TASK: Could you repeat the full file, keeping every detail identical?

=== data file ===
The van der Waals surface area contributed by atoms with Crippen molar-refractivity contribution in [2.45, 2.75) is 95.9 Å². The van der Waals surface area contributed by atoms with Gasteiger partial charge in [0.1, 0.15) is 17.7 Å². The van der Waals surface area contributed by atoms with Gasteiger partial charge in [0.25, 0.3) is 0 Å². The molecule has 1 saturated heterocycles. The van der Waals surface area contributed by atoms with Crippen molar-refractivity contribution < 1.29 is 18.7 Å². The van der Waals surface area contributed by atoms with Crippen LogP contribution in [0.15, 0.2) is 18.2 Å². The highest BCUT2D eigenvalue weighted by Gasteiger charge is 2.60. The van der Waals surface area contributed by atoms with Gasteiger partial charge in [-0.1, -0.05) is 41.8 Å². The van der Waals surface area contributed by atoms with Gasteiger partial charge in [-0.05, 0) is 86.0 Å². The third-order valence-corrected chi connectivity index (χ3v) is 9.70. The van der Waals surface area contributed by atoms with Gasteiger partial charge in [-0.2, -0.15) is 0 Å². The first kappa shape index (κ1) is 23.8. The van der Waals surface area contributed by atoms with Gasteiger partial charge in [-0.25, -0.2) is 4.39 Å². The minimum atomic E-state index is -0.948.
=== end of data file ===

The van der Waals surface area contributed by atoms with Crippen molar-refractivity contribution in [2.45, 2.75) is 95.9 Å². The van der Waals surface area contributed by atoms with Gasteiger partial charge in [0.1, 0.15) is 17.7 Å². The van der Waals surface area contributed by atoms with Gasteiger partial charge in [0.25, 0.3) is 0 Å². The molecule has 1 saturated heterocycles. The van der Waals surface area contributed by atoms with Crippen molar-refractivity contribution < 1.29 is 18.7 Å². The van der Waals surface area contributed by atoms with Crippen LogP contribution in [0.15, 0.2) is 18.2 Å². The highest BCUT2D eigenvalue weighted by Gasteiger charge is 2.60. The van der Waals surface area contributed by atoms with Gasteiger partial charge in [-0.1, -0.05) is 41.8 Å². The van der Waals surface area contributed by atoms with Gasteiger partial charge in [-0.05, 0) is 86.0 Å². The third-order valence-corrected chi connectivity index (χ3v) is 9.70. The van der Waals surface area contributed by atoms with Gasteiger partial charge in [-0.2, -0.15) is 0 Å². The first kappa shape index (κ1) is 23.8. The van der Waals surface area contributed by atoms with Gasteiger partial charge in [-0.25, -0.2) is 4.39 Å². The minimum atomic E-state index is -0.948.